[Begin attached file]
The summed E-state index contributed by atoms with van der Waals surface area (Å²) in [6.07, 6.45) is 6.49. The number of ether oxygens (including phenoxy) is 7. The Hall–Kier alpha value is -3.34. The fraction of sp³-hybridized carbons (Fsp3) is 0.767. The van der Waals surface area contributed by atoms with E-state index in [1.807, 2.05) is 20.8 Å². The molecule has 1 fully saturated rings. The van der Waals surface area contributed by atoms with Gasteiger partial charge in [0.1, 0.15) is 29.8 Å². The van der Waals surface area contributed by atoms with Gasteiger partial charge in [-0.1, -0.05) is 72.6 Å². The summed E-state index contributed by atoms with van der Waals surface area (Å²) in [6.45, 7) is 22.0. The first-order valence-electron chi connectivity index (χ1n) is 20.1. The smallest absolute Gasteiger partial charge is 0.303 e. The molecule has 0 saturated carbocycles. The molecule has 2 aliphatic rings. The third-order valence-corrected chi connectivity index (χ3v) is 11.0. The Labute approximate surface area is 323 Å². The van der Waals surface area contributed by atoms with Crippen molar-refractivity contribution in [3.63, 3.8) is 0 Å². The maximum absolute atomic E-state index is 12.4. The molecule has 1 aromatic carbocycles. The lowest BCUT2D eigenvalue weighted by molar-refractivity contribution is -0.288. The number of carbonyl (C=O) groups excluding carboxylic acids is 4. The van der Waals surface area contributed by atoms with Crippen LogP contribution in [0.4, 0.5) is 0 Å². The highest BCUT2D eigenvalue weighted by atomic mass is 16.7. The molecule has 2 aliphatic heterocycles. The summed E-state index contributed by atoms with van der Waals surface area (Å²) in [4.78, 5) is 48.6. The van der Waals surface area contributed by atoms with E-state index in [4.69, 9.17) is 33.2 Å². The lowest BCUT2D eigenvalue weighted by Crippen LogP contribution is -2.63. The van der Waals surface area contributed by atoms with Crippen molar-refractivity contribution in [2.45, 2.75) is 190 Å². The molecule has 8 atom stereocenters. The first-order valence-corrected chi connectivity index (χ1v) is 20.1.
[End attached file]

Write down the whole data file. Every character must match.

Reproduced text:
The summed E-state index contributed by atoms with van der Waals surface area (Å²) in [6.07, 6.45) is 6.49. The number of ether oxygens (including phenoxy) is 7. The Hall–Kier alpha value is -3.34. The fraction of sp³-hybridized carbons (Fsp3) is 0.767. The van der Waals surface area contributed by atoms with E-state index in [1.807, 2.05) is 20.8 Å². The molecule has 1 fully saturated rings. The van der Waals surface area contributed by atoms with Gasteiger partial charge in [0.1, 0.15) is 29.8 Å². The van der Waals surface area contributed by atoms with Gasteiger partial charge in [-0.1, -0.05) is 72.6 Å². The summed E-state index contributed by atoms with van der Waals surface area (Å²) in [6.45, 7) is 22.0. The first-order valence-electron chi connectivity index (χ1n) is 20.1. The smallest absolute Gasteiger partial charge is 0.303 e. The molecule has 0 saturated carbocycles. The molecule has 2 aliphatic rings. The third-order valence-corrected chi connectivity index (χ3v) is 11.0. The Labute approximate surface area is 323 Å². The van der Waals surface area contributed by atoms with Crippen molar-refractivity contribution in [3.63, 3.8) is 0 Å². The maximum absolute atomic E-state index is 12.4. The molecule has 1 aromatic carbocycles. The lowest BCUT2D eigenvalue weighted by molar-refractivity contribution is -0.288. The number of carbonyl (C=O) groups excluding carboxylic acids is 4. The van der Waals surface area contributed by atoms with Crippen LogP contribution in [0.4, 0.5) is 0 Å². The highest BCUT2D eigenvalue weighted by atomic mass is 16.7. The molecule has 2 aliphatic heterocycles. The summed E-state index contributed by atoms with van der Waals surface area (Å²) in [4.78, 5) is 48.6. The van der Waals surface area contributed by atoms with E-state index in [4.69, 9.17) is 33.2 Å². The lowest BCUT2D eigenvalue weighted by Crippen LogP contribution is -2.63. The van der Waals surface area contributed by atoms with Crippen molar-refractivity contribution in [2.45, 2.75) is 190 Å². The molecule has 8 atom stereocenters. The first-order valence-corrected chi connectivity index (χ1v) is 20.1.